greater part of the lookers on can scarcely fail to perceive that mutual wounds have been inflicted, and mutual infirmities displayed,—and the continuance and very fierceness of the combat is apt to breed a general opinion, that neither party is right, to the height of their respective pretensions; and that truth and justice can only be satisfied by large and mutual concessions.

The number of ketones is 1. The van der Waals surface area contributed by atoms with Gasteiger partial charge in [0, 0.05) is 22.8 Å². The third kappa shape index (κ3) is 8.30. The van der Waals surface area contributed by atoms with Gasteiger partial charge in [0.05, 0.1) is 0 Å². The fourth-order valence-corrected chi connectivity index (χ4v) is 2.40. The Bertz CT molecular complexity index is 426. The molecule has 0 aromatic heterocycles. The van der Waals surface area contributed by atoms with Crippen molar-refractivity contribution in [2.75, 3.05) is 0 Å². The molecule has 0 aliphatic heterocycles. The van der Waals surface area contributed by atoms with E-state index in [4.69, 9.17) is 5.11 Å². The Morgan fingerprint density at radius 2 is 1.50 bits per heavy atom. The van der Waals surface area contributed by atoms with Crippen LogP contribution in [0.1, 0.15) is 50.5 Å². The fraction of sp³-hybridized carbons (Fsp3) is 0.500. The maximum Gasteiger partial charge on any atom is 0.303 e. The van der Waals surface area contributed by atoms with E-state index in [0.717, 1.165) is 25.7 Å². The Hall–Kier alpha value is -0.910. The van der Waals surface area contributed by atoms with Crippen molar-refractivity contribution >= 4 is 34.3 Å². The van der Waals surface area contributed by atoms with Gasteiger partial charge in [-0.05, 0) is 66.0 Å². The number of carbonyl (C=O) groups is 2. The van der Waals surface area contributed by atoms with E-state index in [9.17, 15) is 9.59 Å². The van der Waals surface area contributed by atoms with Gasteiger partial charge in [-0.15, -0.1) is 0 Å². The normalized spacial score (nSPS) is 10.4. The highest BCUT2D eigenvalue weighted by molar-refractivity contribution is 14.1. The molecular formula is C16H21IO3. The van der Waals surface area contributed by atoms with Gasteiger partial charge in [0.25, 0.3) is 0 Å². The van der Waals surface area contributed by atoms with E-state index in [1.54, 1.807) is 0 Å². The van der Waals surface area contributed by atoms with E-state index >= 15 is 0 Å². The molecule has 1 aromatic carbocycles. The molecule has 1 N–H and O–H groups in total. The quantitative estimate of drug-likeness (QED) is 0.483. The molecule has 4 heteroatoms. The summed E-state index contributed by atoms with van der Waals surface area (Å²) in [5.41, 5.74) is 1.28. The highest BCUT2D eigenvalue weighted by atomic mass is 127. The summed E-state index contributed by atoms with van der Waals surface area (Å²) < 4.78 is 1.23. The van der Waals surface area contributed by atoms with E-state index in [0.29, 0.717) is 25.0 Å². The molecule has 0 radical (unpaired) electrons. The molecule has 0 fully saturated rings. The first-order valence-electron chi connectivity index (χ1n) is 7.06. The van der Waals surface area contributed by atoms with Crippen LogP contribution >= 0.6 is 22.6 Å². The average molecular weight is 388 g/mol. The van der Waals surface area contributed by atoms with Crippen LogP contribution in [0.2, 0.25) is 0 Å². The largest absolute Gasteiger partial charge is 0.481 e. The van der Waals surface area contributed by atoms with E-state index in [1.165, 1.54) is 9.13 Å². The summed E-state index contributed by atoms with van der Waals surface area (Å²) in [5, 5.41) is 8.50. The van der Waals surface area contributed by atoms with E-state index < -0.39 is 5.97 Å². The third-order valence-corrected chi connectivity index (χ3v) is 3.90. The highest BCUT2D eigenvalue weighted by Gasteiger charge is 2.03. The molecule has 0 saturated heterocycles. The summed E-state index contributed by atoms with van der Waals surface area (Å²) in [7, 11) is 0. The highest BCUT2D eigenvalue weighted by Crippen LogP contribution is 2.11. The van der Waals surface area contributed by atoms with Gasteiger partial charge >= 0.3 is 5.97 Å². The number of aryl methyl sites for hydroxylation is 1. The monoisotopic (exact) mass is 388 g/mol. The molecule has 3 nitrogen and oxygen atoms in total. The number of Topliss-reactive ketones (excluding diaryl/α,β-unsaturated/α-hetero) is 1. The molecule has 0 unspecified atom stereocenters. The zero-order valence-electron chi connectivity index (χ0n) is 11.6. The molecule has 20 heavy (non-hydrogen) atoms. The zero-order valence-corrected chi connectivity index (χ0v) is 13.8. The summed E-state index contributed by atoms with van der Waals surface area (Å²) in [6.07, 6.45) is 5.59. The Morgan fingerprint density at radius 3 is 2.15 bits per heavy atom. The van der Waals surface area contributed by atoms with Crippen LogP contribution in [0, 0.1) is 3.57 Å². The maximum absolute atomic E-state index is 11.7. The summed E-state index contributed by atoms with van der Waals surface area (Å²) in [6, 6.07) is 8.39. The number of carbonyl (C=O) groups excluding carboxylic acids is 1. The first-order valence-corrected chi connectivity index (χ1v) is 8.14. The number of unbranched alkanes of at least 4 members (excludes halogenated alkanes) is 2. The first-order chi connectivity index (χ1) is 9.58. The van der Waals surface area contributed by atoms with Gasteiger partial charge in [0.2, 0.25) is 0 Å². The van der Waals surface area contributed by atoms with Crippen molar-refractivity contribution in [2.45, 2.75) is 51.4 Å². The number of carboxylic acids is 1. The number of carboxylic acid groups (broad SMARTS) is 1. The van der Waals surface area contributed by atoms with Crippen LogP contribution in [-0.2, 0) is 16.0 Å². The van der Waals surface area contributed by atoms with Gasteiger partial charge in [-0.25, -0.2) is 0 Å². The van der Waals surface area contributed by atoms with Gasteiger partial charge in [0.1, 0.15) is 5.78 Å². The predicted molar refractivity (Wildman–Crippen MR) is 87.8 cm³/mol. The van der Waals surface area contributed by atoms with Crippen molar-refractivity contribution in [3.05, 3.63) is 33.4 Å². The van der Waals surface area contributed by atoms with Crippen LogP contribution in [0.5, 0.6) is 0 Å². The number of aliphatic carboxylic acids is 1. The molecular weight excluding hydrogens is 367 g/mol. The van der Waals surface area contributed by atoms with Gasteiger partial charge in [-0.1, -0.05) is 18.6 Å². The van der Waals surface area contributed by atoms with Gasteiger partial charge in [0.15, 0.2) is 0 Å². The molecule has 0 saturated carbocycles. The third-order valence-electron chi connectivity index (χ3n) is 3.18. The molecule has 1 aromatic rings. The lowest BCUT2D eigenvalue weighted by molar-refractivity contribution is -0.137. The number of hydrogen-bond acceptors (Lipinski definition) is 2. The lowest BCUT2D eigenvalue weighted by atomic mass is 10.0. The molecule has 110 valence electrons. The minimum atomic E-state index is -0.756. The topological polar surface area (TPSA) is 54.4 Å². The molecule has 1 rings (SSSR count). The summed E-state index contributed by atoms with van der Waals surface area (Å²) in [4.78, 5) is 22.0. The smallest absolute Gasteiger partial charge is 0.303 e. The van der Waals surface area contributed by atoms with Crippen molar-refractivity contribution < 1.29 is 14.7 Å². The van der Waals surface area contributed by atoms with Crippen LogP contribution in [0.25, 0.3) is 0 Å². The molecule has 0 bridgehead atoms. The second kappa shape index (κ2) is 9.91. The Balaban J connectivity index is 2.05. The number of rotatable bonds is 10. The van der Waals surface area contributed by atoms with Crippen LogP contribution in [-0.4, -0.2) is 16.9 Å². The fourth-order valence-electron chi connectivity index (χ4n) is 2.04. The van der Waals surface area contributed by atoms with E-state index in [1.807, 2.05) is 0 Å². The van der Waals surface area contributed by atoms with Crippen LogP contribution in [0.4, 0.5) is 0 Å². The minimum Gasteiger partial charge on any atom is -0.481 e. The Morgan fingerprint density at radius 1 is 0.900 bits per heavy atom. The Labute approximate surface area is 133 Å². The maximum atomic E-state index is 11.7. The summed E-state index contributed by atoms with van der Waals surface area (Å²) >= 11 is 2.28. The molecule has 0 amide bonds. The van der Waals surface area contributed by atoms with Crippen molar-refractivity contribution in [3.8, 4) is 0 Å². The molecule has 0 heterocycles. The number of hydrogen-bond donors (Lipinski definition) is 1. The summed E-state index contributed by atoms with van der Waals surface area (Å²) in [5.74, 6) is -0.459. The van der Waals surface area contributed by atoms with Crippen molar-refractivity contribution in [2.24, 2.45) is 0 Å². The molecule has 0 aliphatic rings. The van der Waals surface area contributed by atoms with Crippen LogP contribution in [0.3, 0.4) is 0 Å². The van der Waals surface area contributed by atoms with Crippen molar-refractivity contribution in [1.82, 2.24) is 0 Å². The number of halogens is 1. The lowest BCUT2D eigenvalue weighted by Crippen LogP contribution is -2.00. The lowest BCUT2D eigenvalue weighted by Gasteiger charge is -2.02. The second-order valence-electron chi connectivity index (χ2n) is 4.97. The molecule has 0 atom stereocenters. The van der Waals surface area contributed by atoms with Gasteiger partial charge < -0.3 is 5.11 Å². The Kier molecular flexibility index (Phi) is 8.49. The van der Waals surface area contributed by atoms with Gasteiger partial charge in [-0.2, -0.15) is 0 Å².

Of the two parties--the Thorough Reformers are most indebted for an appearance of greater strength than they actually possess, to their own boldness and activity, and the mere curiosity it excites among the idle, cooperating with the sounding alarms of their opponents,—while the High Tories owe the same advantage in a greater degree to the quiet effect of their influence, and to that prudence which leads so many, who in their hearts are against them, to keep their opinions to themselves, till some opportunity can be found of declaring them with effect. Both, however, are conscious that they owe much to such an illusion,—and neither, accordingly, has courage to venture on those measures to which they would infallibly resort, if they trusted to their apparent, as to their actual strength. The Tories, who have the administration in some measure in their hands, would be glad enough to put down all popular interference, whether by assemblies, by speech, or by writing; and, in fact, only allow the law to be as indulgent as it is, and its administration to be so much more indulgent, from a conviction that they would not be supported in more severe measures, either by public opinion without, or even by their own majorities within the walls of the Legislature. They know very well that the greater part of their adherents are attached to them by no other principle than that of their own immediate interest,—and that, even among them as they now stand, they could command at least as large a following, for Whig measures as for Tory measures, if proposed by an administration of as much apparent stability. It is not necessary, indeed, to go farther than to the common conversation of the more open or careless of those who vote and act among the Tories, to be satisfied, that a very large proportion, indeed, of those who pass under that title, are really Whigs in heart and conviction, and are ready to declare themselves such, on the first convenient opportunity. With regard to the Radical Reformers, again, very little more, we think, can be necessary to show their real weakness in the country, than to observe how very few votes they ever obtain at an election, even in the most open boroughs, and the most populous and independent counties. We count for nothing in this question, the mere physical force which may seem to be arrayed on their side in the manufacturing districts, on occasions of distress and suffering; though, if they felt that they had even this permanently at their command, it is impossible that they should not have more nominations of parliamentary attorneys, and more steady and imposing exhibitions of their strength and union.